How could new rules supercharge the UK’s broadband network?

How could new rules supercharge the UK's broadband network?
What could a new set of proposals from Ofcom mean for full fibre broadband in the UK?

Broadband is now an essential resource for any business – one that’s just as important as a water and electricity supply. Yet many connections are being held back by the fact they still rely on outdated legacy cabling to transmit data.

Even many connections sold as ‘fibre’ will in fact be what’s known as ‘fibre-to-the-cabinet’, which only runs the fast fibre-optic cabling as far as the local street-level cabinet, with copper covering the last mile to the home or business. This can limit the speed available to users and be a key pain point for many companies.

The solution to this – and what’s set to be the future of broadband in the UK – is full fibre. As the name suggests, this eliminates the final copper connection entirely and runs fibre directly to your door. But while this offers a huge speed boost over other technologies – with download speeds of up to 1Gbps available – only around one in ten premises in the UK has access to this technology.

This puts the UK significantly behind other European countries. However, efforts are being made to close this gap and encourage investment in the full fibre services today’s businesses need. To achieve this, Ofcom has recently proposed several changes to its regulations in order to incentivise the rollout of such services.

What’s in the proposed changes?

Ofcom’s proposals are broken down into four key points: improving the business case for full fibre developments, boosting competition, offering more support for rural areas, and the eventual closing of the legacy copper networks.

The first of these will involve changes to the wholesale prices Openreach is able to charge other providers. For instance, this will see the cost of entry-level superfast fibre capped to inflation. Ofcom will, however, be allowed to charge a small premium for regulated products delivered over full fibre, while its fastest fibre services will remain free from pricing regulation in order to support the investment race between network builders.

For rural areas where there is no economic case for multiple providers to build their own networks, Openreach will be able to recover investment costs across the wholesale prices of a wider range of services. This should reduce the risk of investment and encourage the rollout of full fibre services to areas that would otherwise be deemed unviable.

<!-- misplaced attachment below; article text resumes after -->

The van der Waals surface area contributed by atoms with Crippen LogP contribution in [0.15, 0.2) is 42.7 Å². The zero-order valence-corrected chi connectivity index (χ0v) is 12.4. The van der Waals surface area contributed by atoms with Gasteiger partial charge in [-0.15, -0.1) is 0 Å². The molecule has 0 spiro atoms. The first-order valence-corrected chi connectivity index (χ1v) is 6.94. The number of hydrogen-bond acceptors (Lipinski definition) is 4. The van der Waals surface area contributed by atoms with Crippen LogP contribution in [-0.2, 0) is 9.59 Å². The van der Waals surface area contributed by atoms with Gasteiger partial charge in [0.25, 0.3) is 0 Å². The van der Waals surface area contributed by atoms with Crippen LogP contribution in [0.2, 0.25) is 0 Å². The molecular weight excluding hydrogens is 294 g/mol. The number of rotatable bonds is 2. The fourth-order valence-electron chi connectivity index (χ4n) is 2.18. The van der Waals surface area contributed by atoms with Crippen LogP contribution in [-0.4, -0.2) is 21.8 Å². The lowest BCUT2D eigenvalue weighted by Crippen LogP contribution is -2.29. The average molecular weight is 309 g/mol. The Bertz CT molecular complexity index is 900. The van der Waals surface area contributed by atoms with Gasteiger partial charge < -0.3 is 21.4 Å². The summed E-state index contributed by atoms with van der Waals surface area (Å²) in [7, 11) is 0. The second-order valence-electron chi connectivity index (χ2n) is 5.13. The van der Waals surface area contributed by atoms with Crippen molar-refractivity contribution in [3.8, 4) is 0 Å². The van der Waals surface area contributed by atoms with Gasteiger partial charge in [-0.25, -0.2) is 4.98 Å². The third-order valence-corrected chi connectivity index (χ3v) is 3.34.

In the longer term, setting a retirement date for the UK’s copper network should give providers further incentive to focus on full fibre, as well as removing the costs involved with running two parallel networks on copper and fibre.

What could it mean for UK businesses?

Commenting on the proposals, interim chief executive at Ofcom Jonathan Oxley said the plans will “fuel a full fibre future for the whole country” by giving companies the tools they need to expand these networks.

“Full fibre broadband is much faster and more reliable,” he continued. “It’s vital that people and businesses everywhere – whether in rural areas, smaller towns or cities – can enjoy these benefits.”

For businesses, having this technology can open up a world of opportunity, giving them easy access to advanced cloud computing tools such as artificial intelligence, making it easier to connect with customers and colleagues remotely via high-quality video conferencing, and better support operations that depend on real-time data, from advanced analytics to more connected devices.

The amount of data businesses have to deal with is growing all the time, and fast, reliable connectivity will be critical if firms are to effectively manage this. Therefore, offering more opportunities for full fibre broadband should be a top priority for Ofcom and the government, and the new consultation will be an essential step in meeting this demand.

Going Gigabit: CityFibre can help to future-proof your business for generations to come with FULL FIBRE Connectivity.

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